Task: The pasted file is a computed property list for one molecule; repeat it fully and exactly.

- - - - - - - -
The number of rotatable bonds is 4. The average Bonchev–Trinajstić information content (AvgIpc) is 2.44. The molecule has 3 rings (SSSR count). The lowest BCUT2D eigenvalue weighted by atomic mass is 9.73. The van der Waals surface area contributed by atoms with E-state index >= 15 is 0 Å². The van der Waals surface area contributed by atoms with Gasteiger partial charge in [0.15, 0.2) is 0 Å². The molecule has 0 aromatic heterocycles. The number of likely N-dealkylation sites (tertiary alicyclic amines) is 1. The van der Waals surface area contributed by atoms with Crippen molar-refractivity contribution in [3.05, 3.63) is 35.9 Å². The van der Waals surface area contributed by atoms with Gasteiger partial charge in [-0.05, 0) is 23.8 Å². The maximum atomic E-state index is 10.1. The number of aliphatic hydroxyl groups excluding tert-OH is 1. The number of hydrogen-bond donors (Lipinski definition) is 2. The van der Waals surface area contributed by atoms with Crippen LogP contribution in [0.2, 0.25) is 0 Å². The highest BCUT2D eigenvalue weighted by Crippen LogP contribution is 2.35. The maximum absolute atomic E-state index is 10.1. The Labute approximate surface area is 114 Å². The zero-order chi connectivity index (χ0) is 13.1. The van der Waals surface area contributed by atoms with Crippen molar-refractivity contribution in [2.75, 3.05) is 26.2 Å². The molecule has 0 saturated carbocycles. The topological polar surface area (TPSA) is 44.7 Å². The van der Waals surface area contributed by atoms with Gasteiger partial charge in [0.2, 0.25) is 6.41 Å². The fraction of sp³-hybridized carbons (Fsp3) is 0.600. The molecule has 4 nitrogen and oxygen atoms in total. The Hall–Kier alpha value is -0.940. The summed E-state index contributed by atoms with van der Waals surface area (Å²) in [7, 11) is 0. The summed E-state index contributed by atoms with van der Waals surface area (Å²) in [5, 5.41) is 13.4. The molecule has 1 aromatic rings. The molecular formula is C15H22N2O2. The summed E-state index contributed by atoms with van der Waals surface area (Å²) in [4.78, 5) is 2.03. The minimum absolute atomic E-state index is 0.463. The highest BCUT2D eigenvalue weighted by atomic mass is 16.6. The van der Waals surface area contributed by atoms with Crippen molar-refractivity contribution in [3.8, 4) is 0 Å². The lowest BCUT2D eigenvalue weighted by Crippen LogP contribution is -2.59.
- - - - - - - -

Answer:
The number of rotatable bonds is 4. The average Bonchev–Trinajstić information content (AvgIpc) is 2.44. The molecule has 3 rings (SSSR count). The lowest BCUT2D eigenvalue weighted by atomic mass is 9.73. The van der Waals surface area contributed by atoms with E-state index >= 15 is 0 Å². The van der Waals surface area contributed by atoms with Gasteiger partial charge in [0.15, 0.2) is 0 Å². The molecule has 0 aromatic heterocycles. The number of likely N-dealkylation sites (tertiary alicyclic amines) is 1. The van der Waals surface area contributed by atoms with Crippen molar-refractivity contribution in [3.05, 3.63) is 35.9 Å². The van der Waals surface area contributed by atoms with Gasteiger partial charge in [-0.05, 0) is 23.8 Å². The maximum atomic E-state index is 10.1. The number of aliphatic hydroxyl groups excluding tert-OH is 1. The number of hydrogen-bond donors (Lipinski definition) is 2. The van der Waals surface area contributed by atoms with Crippen LogP contribution in [0.2, 0.25) is 0 Å². The highest BCUT2D eigenvalue weighted by Crippen LogP contribution is 2.35. The maximum absolute atomic E-state index is 10.1. The Labute approximate surface area is 114 Å². The zero-order chi connectivity index (χ0) is 13.1. The van der Waals surface area contributed by atoms with Crippen molar-refractivity contribution in [2.75, 3.05) is 26.2 Å². The molecule has 0 saturated carbocycles. The topological polar surface area (TPSA) is 44.7 Å². The van der Waals surface area contributed by atoms with Gasteiger partial charge in [0.2, 0.25) is 6.41 Å². The fraction of sp³-hybridized carbons (Fsp3) is 0.600. The molecule has 4 nitrogen and oxygen atoms in total. The Hall–Kier alpha value is -0.940. The summed E-state index contributed by atoms with van der Waals surface area (Å²) in [7, 11) is 0. The summed E-state index contributed by atoms with van der Waals surface area (Å²) in [5, 5.41) is 13.4. The molecule has 1 aromatic rings. The molecular formula is C15H22N2O2. The summed E-state index contributed by atoms with van der Waals surface area (Å²) in [4.78, 5) is 2.03. The minimum absolute atomic E-state index is 0.463. The highest BCUT2D eigenvalue weighted by atomic mass is 16.6. The van der Waals surface area contributed by atoms with Crippen molar-refractivity contribution in [3.8, 4) is 0 Å². The lowest BCUT2D eigenvalue weighted by Crippen LogP contribution is -2.59.